WASHINGTON — A month after suffering an embarrassing defeat, House Republican leaders are considering a new strategy to try to win support for the massive, five-year farm bill: splitting it into two separate measures, one for farm programs and one for food stamps.
It’s an attempt to gather support from conservatives who voted against the $100 billion-a-year farm bill, and critics say it could lead to bigger cuts in both farm subsidies and the domestic food aid.
Republicans discussed the strategy in a Tuesday caucus meeting, with House Agriculture Committee Chairman Frank Lucas, R-Okla., saying for the first time that he would go along with a split bill if leaders could deliver the votes. Republicans were assessing support for the idea, and a spokesman for House Speaker John Boehner, R-Ohio, said no decisions had been made on how to revive the bill.
The House rejected the farm bill in June by a vote of 234-195 after some in the GOP complained that the legislation did not cut enough from food stamps. Democrats said the 3 percent cut in food stamps was too much.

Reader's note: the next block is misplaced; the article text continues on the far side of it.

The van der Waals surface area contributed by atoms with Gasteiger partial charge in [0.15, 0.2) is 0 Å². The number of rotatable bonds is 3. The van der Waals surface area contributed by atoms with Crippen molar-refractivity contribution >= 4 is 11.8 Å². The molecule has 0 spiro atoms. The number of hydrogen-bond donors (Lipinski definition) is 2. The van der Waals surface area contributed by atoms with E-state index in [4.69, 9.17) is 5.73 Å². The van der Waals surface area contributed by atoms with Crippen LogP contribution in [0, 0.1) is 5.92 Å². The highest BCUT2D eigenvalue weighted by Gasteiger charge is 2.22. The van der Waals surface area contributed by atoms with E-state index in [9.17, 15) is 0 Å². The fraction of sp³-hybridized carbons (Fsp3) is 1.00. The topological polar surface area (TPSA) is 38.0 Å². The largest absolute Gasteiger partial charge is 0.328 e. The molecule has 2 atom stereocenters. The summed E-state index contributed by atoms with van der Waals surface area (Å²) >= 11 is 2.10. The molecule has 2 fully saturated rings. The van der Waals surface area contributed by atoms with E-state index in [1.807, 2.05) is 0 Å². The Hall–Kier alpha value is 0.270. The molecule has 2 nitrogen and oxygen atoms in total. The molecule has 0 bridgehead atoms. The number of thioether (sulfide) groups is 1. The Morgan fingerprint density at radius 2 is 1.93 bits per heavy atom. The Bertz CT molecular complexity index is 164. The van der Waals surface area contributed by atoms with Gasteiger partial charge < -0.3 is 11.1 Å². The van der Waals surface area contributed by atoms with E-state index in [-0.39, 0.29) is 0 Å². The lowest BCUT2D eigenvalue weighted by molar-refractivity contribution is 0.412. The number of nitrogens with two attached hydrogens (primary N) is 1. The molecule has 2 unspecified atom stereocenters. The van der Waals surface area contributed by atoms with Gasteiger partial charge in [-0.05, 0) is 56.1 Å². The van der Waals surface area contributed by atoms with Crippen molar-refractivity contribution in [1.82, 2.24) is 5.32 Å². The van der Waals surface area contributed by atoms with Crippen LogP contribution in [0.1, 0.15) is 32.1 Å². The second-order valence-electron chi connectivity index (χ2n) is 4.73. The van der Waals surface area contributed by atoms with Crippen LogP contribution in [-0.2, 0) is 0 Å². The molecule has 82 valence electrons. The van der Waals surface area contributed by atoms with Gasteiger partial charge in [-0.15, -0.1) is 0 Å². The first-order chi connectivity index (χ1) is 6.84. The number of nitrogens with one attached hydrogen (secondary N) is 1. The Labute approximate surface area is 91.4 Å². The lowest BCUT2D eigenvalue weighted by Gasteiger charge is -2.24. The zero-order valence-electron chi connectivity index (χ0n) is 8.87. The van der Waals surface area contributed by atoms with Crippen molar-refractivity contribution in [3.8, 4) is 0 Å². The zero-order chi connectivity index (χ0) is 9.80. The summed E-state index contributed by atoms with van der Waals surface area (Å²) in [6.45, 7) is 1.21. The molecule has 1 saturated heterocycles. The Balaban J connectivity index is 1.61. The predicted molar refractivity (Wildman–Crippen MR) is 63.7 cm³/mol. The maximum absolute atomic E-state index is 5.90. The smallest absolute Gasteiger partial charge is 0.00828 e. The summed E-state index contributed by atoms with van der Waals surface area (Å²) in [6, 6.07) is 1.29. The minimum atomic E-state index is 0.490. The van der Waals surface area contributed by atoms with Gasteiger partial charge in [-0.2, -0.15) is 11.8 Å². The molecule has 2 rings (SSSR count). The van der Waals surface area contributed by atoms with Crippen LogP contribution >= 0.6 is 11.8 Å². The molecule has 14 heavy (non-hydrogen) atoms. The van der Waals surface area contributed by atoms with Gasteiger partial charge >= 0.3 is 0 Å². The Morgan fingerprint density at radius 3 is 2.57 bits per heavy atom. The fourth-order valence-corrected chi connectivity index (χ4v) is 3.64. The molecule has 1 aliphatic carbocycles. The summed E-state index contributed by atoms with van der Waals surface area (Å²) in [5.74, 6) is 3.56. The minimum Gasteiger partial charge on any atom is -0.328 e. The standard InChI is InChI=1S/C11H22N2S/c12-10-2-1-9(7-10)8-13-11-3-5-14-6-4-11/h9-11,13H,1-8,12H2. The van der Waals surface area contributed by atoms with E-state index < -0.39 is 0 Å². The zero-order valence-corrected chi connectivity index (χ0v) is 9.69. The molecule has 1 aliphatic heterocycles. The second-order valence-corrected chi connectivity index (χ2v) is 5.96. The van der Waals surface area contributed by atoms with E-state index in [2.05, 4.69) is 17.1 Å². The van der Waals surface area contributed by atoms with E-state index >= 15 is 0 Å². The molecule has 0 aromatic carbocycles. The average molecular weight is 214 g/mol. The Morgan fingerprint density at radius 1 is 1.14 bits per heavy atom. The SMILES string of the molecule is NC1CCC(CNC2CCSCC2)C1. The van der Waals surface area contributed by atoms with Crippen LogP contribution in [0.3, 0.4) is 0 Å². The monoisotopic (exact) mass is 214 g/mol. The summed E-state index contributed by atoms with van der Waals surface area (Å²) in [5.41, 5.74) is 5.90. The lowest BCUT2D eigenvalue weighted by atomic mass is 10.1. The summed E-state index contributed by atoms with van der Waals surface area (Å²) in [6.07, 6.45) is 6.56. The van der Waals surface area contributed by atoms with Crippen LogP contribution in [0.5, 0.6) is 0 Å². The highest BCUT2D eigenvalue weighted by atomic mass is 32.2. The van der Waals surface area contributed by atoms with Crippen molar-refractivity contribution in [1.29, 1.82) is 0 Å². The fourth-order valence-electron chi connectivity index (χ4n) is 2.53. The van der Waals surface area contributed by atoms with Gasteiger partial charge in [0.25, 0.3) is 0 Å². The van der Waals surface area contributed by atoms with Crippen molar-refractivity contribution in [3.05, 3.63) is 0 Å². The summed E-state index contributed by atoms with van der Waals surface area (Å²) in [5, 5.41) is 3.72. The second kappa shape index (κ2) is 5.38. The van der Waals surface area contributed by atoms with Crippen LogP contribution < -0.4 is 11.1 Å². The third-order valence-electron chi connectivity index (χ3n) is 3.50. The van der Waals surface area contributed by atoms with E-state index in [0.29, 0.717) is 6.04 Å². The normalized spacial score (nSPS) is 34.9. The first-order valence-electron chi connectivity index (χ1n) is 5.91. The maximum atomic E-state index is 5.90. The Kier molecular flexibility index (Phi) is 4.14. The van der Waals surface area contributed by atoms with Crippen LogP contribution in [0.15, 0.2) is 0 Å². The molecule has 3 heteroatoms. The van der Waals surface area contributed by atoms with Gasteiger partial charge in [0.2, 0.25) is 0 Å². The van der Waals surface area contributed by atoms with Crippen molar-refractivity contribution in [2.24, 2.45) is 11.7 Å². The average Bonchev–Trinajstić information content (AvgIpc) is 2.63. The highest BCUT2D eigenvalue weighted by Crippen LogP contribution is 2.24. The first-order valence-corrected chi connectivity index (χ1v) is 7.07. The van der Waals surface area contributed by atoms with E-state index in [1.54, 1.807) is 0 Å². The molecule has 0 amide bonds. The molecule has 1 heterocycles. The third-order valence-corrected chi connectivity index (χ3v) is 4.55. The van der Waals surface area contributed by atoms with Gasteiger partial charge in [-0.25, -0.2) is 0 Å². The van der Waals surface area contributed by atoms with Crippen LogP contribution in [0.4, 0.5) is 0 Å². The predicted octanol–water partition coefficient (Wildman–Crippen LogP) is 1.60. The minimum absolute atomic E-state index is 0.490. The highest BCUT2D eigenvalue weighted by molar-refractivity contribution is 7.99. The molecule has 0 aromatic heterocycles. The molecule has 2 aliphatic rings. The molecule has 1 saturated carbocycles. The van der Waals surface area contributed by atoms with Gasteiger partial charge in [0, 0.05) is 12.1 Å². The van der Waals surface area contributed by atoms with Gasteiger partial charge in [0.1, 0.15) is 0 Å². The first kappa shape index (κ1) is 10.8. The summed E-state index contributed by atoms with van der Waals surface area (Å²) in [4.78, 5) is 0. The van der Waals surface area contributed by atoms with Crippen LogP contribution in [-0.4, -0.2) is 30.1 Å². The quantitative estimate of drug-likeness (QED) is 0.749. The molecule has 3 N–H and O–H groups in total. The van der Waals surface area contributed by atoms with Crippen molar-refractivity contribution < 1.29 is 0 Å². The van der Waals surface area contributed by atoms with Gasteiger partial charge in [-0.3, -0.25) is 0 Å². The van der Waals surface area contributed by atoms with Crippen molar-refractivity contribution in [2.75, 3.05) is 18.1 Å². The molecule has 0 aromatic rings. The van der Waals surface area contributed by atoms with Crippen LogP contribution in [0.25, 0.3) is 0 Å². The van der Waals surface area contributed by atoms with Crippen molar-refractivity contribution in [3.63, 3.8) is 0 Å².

The idea is that the farm portion of the bill could pass without the food stamp provisions. By splitting the two, Republicans might be able to make bigger cuts in food stamp programs and pass that bill with conservative support.
However, conservative groups, farm groups and nutrition groups all expressed concerns with the strategy.
Farm groups and anti-hunger groups have warned that separating the farm and nutrition programs after decades of linking them would be a major mistake. Rural lawmakers have added money for food stamps to the farm bill, which sets policy for agricultural subsidies and other farm programs, to gather urban votes for the measure.
The Democratic-led Senate, which overwhelmingly passed a farm bill with smaller cuts to food stamps, would be reluctant to go along with a split bill or further cuts to the programs.
Senate Agriculture Committee Chairwoman Debbie Stabenow, D-Mich., said that she believes splitting the bill would be a “major mistake.”
Spending on food stamps has doubled in the last five years to almost $80 billion a year and the number of members in both parties who make agriculture a priority has dwindled. Still, separating the two bills could create bigger problems as members may not have an incentive to vote for either piece of legislation.
In a letter to Boehner last week, more than 500 farm groups discouraged GOP leadership from splitting the legislation.
“We believe that splitting the nutrition title from the rest of the bill could result in neither farm nor nutrition programs passing, and urge you to move a unified farm bill forward,” the groups wrote.